Is Your Child Suffering from Sever’s?

April 23, 2010
Share with your friends










Submit

Is Your Child Suffering from Sever’s?

As we mentioned last week, your children should not be complaining of foot pain. If they are you should take them seriously and contact your local Podiatrist for evaluation as soon as possible. Foot pain in children is hardly normal. Sever’s Disease (Calcaneal Apophysitis) is localized to the heel and is the most common cause of heel pain in children, seen in individuals 10-14 years of age. If your child is suffering from Sever’s Disease, they will complain of pain in the heel, difficulty partaking in athletic activities and they may even begin to walk with a limp. These should signal red flags to you that there is injury present and immediate evaluation becomes important!

Sever’s Disease is described as a painful inflammation of the growth plate within your child’s heel. Unlike the other bones in the foot, the heel has two “centers of ossification,” or areas where the heel bone grows from. As your child ages, those two areas of growth meet one another, creating one heel bone and solidifying completely by the age of 14. With two areas of growth, any abnormal forces or repetitive injury to the heel can slow the process of their coming together and create inflammation in that area, leading to the diagnosis of Sever’s Disease.

Inflammation of the growth plate is commonly seen in children who are involved in athletic activities. Due to the repetitive trauma placed on to the heel bone with running, jumping and pounding on unforgiving surfaces such as blacktop, inflammation can easily find its way to the area in and around the heel. The muscles being used to support both the heel and the foot place undue stress on the two areas of the heel bone; combined with the inflammation, pain results! Children involved in activities such as soccer, basketball and track are the most vulnerable. With that said, fear of Sever’s Disease is no reason to keep your children from engaging in activities. Let them have fun and be kids! There is a small percentage of individuals that suffer from this injury, and it is can easily be corrected so that your child will not suffer any long-term difficulties. Other things that may lead to Sever’s Disease, but less commonly so than repetitive trauma include obesity, congenital structural problems in your child’s foot and tight musculature surrounding the heel bone.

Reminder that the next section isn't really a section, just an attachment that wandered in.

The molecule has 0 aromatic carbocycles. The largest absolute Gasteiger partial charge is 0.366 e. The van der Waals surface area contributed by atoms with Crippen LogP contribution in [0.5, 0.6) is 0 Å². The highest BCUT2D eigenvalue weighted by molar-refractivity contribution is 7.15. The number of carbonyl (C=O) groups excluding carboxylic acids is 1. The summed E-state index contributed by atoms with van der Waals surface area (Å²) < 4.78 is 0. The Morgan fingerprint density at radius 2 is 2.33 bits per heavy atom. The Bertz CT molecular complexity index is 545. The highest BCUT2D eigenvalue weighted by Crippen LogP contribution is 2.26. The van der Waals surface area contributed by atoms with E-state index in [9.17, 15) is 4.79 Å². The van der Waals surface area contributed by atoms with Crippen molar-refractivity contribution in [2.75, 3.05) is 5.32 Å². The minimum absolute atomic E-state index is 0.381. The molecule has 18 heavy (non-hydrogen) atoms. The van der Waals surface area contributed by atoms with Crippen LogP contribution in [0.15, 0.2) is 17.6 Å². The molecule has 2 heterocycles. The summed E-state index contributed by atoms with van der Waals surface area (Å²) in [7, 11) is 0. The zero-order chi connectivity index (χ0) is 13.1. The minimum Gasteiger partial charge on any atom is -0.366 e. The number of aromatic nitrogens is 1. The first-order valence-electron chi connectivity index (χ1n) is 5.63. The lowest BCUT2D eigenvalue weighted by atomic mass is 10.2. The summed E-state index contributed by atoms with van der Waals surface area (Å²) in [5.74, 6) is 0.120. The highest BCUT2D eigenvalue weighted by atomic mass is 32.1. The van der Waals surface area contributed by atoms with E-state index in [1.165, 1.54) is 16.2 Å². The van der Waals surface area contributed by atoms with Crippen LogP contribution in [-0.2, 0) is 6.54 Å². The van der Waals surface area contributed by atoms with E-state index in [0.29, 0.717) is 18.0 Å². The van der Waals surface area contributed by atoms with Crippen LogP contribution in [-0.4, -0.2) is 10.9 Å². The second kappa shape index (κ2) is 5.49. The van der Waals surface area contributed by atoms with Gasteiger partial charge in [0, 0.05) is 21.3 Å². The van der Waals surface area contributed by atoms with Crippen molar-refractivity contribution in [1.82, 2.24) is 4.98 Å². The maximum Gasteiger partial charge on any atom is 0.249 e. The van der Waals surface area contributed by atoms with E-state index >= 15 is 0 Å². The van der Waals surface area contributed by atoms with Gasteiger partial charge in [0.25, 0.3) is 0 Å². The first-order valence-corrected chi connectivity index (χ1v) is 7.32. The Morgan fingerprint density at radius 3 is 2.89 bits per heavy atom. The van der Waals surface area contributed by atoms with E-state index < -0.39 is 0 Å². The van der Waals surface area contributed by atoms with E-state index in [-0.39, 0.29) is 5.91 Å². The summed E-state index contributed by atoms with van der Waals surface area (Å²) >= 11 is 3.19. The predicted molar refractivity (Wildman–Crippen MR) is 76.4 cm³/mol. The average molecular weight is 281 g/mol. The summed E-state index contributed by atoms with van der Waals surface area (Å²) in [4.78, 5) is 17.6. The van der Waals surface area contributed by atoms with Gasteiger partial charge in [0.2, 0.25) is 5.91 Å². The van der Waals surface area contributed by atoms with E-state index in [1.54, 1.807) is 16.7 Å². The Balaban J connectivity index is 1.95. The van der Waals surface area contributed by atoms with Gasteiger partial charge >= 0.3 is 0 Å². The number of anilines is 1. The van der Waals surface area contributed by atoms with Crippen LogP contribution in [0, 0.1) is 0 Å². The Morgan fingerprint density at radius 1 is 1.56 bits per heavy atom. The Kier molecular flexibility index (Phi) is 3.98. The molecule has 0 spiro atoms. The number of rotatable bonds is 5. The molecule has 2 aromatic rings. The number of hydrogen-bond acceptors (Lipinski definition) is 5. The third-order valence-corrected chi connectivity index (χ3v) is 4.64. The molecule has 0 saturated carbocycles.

Once your child has been diagnosed with Sever’s Disease, it is first important to remember that although it is a “disease,” Sever’s is free from systemic (whole body) effects, and is treatable and curable. Your Podiatrist is likely to suggest a reduction in activity by your child and possibly immobilization with a cast that may be removable or non-removable, depending on Doctor’s preference. Both of these treatment methods attempt to reduce stresses on the heel and allow the body to decrease inflammation in the area, while giving the heel time to grow without abnormal forces from activity or musculature pull. It is possible that they will suggest your child take over the counter anti-inflammatory medications to help the healing process by decreasing inflammation as well as decrease the level of pain your child is experiencing. Finally, in more complicated or painful cases, your Podiatrist may recommend your child undergo several weeks of Physical Therapy. The goal of therapy is to increase flexibility in the musculature surrounding and attaching to the heel, helping to decrease any abnormal forces those muscles may be exerting.

It may be difficult to prevent Sever’s Disease, but certainly wearing comfortable athletic shoes that are also supportive may help. It is good to keep in mind that your child is young and things are still growing. Certainly you should not withhold them from activities they love, but encourage them regardless of their abilities, rather than pushing them to the limit and creating undue stress on the heel, or any parts of their fragile bodies for that matter!

Categories: Uncategorized
  • Recent Posts

  • Categories